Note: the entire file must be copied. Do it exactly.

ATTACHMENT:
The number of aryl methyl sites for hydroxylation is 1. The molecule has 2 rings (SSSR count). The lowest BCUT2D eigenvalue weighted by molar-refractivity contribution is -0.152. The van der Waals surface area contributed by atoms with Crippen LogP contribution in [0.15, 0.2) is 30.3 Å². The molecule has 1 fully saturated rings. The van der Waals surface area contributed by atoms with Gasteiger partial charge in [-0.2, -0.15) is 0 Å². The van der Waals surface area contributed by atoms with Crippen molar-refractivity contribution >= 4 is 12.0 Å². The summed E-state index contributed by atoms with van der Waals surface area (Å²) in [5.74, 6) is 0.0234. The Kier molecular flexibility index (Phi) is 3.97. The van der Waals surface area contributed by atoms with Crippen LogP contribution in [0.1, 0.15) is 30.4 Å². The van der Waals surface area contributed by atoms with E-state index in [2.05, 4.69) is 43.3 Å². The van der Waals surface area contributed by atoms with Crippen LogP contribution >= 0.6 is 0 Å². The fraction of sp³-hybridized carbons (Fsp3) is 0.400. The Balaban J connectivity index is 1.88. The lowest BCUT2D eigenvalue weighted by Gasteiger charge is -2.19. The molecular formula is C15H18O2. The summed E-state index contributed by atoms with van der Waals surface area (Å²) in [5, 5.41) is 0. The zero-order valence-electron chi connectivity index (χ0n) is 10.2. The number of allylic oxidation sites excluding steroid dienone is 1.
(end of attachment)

The number of aryl methyl sites for hydroxylation is 1. The molecule has 2 rings (SSSR count). The lowest BCUT2D eigenvalue weighted by molar-refractivity contribution is -0.152. The van der Waals surface area contributed by atoms with Crippen LogP contribution in [0.15, 0.2) is 30.3 Å². The molecule has 1 fully saturated rings. The van der Waals surface area contributed by atoms with Gasteiger partial charge in [-0.2, -0.15) is 0 Å². The van der Waals surface area contributed by atoms with Crippen molar-refractivity contribution >= 4 is 12.0 Å². The summed E-state index contributed by atoms with van der Waals surface area (Å²) in [5.74, 6) is 0.0234. The Kier molecular flexibility index (Phi) is 3.97. The van der Waals surface area contributed by atoms with Crippen LogP contribution in [0.1, 0.15) is 30.4 Å². The van der Waals surface area contributed by atoms with E-state index in [2.05, 4.69) is 43.3 Å². The van der Waals surface area contributed by atoms with Crippen LogP contribution >= 0.6 is 0 Å². The fraction of sp³-hybridized carbons (Fsp3) is 0.400. The Balaban J connectivity index is 1.88. The lowest BCUT2D eigenvalue weighted by Gasteiger charge is -2.19. The molecular formula is C15H18O2. The summed E-state index contributed by atoms with van der Waals surface area (Å²) in [5, 5.41) is 0. The zero-order valence-electron chi connectivity index (χ0n) is 10.2. The number of allylic oxidation sites excluding steroid dienone is 1.